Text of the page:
Super Tuesday 2020

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6:01 p.m. ET, March 3, 2020

Health care is the top issue for Democratic voters

From CNN's Grace Sparks, Ryan Struyk, Jennifer Agiesta

Health care was the most important issue to Democratic primary voters in Maine and Massachusetts, according to early exit polling from CNN.

Almost half of voters in Maine and 2 in 5 in Massachusetts said health care was the most important in deciding who to vote for, followed by around a quarter in both states for climate change and around 1 in 5 for income inequality.

Fewer than 1 in 10 voters chose race relations in both states.Health care has dominated the Democratic field, with Sen. Bernie Sanders championing "Medicare-for-All," which would replace private insurance with a government plan, with moderates including former Vice President Joe Biden favoring the expansion of a public option within the existing private insurance system.Almost three quarters of voters in Maine and around half in Massachusetts support replacing private insurance with a single government plan.


5:27 p.m. ET, March 3, 2020

Sanders won't encourage Warren to drop out

From CNN's Ryan Nobles

While former Vice President Joe Biden has benefited from a series of endorsements from former presidential candidates as a sign the moderate lane is coalescing, Bernie Sanders' campaign signaled today not to expect a similar consolidation of the progressive lane —at least not any time soon. 

The Sanders campaign is not making any effort to convince Elizabeth Warren to end her presidential bid, even though she and Sanders both come from the progressive wing of the Democratic Party and her exit and possibly even endorsement of Sanders could help Sanders’ hopes of winning the nomination. 

Sanders campaign manager Faiz Shakir told CNN there have been no attempts by the Sanders campaign to reach out to Warren or her aides in an attempt to forge a partnership or convince her to get behind their campaign.

“She has been campaigning very hard, has raised a lot of money and has earned a lot of votes,” Shakir said. “She should be given the time and space to decide for herself about the future of her campaign.”
5:35 p.m. ET, March 3, 2020

Bloomberg team insists it won't be over tonight: "The math gets even better for us"

From CNN's MJ Lee

Joe Raedle/Getty Images
Joe Raedle/Getty Images

For now, Michael Bloomberg himself and his advisers are not publicly entertaining the idea of this being their last election night.

It’s why he’s spending all day in Florida, where the election isn’t until March 17. We also heard this morning these blunt words from Bloomberg himself: “I have no intention of dropping out. We’re in it to win it,” he said in Miami. 

He even went as far as to ask reporters:

“Have you asked Joe whether he’s going to drop out? When you ask him that, then you can call me.”

His advisers have been careful to stay on this message heading into Super Tuesday, too, by emphasizing what they insist is their long view of the race.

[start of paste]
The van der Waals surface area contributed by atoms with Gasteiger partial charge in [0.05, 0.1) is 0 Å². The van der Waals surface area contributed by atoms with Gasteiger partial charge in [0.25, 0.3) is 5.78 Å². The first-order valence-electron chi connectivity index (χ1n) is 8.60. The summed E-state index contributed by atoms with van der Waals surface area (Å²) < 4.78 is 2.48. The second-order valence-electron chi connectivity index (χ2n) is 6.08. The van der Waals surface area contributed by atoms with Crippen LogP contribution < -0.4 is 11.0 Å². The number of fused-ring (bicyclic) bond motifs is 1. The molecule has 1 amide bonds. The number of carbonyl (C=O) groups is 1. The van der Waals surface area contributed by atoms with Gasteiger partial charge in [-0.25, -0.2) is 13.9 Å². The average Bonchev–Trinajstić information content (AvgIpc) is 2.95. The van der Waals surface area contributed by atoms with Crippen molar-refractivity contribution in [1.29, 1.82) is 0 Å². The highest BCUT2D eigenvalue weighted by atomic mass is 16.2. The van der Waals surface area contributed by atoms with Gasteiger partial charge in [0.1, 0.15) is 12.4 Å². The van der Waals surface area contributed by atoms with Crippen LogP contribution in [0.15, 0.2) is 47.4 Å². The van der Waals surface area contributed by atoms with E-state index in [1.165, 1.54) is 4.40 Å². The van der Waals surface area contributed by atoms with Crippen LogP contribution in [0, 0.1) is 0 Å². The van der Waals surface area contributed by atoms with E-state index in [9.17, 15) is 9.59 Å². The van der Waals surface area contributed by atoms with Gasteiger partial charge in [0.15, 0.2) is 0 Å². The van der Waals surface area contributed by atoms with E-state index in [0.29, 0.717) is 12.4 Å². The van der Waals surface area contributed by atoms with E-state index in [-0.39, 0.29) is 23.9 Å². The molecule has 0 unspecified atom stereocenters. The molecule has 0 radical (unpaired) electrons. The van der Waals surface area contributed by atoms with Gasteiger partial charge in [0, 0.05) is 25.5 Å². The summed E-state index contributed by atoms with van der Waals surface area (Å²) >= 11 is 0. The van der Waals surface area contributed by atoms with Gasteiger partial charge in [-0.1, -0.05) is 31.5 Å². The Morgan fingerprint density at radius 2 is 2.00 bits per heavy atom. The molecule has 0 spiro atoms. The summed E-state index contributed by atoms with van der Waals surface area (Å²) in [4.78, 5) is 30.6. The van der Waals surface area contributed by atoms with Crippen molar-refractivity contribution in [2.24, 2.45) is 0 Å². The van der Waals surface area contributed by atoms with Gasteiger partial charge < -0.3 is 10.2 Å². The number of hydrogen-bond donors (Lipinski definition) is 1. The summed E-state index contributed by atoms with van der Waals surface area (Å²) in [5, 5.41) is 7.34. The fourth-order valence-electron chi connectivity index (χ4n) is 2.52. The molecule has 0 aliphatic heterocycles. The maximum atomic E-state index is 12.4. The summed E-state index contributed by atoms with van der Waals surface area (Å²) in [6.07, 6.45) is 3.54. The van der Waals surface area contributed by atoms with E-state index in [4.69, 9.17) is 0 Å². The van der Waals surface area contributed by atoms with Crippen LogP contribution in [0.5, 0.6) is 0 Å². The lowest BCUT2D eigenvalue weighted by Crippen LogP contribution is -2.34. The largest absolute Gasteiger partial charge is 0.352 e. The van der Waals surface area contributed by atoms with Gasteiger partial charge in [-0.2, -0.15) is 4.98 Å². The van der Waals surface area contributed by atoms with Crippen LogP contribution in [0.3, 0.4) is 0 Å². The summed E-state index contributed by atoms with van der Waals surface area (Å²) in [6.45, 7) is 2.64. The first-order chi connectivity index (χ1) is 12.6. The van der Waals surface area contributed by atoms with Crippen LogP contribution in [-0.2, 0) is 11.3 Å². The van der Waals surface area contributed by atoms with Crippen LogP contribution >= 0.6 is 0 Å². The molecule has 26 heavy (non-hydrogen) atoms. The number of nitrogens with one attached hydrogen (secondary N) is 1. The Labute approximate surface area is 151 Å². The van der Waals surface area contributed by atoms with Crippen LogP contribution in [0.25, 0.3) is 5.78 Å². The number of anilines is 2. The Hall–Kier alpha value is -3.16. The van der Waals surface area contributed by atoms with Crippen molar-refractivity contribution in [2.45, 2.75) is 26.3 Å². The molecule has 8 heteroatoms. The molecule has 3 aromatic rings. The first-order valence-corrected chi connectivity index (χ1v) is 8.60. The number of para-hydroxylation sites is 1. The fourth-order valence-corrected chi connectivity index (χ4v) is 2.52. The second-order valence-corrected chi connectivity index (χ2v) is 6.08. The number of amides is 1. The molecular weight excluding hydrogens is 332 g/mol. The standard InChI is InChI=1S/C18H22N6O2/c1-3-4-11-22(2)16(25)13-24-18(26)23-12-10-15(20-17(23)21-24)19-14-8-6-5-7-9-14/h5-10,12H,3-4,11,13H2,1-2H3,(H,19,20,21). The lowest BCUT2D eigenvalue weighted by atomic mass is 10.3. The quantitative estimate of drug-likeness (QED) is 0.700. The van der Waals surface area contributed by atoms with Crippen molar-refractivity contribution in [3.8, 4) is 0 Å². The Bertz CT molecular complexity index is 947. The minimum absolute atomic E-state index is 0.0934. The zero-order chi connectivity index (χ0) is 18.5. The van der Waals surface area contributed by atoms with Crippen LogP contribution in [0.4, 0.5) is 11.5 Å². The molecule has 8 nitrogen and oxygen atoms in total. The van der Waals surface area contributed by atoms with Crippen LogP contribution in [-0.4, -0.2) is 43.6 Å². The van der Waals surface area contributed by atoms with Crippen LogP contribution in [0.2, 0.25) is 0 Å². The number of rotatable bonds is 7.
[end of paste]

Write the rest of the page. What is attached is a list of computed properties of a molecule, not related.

One adviser likened their rapid, last-minute building of a presidential campaign to “flying the plane as you’re building it,” and that there have obviously been challenges to that model.

This person told CNN that, as they get further into the month of March, “The math gets even better for us.” By then, they said, they will have had months of “being at full capacity” like their rivals and that their built-in disadvantage of having made a late-entry will further erode.

And if Super Tuesday is hugely important because roughly a third of the delegates get handed out tonight, the Bloomberg camp is also emphasizing that this also means two-thirds of the delegates are still up for grabs.

“Mike’s campaign was built for the long haul,” the adviser said. “This is a race for the delegates.”

5:31 p.m. ET, March 3, 2020

Early exit polls are in. Here's what they show.

David Goldman/AP
David Goldman/AP

A substantial share of voters said they made up their minds about whom to support in the last few days, according to preliminary results from CNN exit polls.

Here's what they show:

  • Virginia: Nearly half of Democratic primary voters said that they made up their minds about whom to support in the last few days before voting.
  • North Carolina: Nearly 3 in 10 still said they made up their minds in the last few days. About 4 in 10 in each state said they made up their minds before voting began in early February.

In both states, white voters were more likely to say they made up their minds in the last few days than were black voters, including a majority of white voters in Virginia. Most black voters in both states said they had decided on their choice before February.

Majorities in both states said they would prefer a nominee who can beat President Donald Trump over one with whom they agree on the issues. That's a notable difference between these two southern states and South Carolina.

Breaking down the CNN exit polls:

5:20 p.m. ET, March 3, 2020

Super Tuesday moment of truth for Bloomberg: "The race feels open to us"

From CNN's MJ Lee

Brynn Anderson/AP
Brynn Anderson/AP

Super Tuesday marks a huge moment of truth for Michael Bloomberg’s unconventional, unprecedented presidential campaign — finally, and for the first time, Bloomberg will be on the ballot.

Remember: It has been exactly 100 days since Bloomberg launched his 2020 campaign.

The former New York City mayor decided to get into the 2020 race late, skip the four early nominating states all together, and pour hundreds of millions of dollars of his own money at a dizzying pace into this campaign. As Bloomberg has risen in the polls, the question that’s loomed over this race is whether a candidate really can have a real shot at the White House nomination even by ignoring so many traditions and norms of presidential campaigning.

The results of today’s races will begin to offer the first real answers to that question, in the form of voters casting their ballots.

What is the Bloomberg team’s overarching outlook on the state of the 2020 race right now? His team insists that after Iowa, New Hampshire, Nevada and South Carolina, the one thing that is undeniable — and what they believe supports the theory of the case for the Bloomberg candidacy — is that there is no clear frontrunner yet.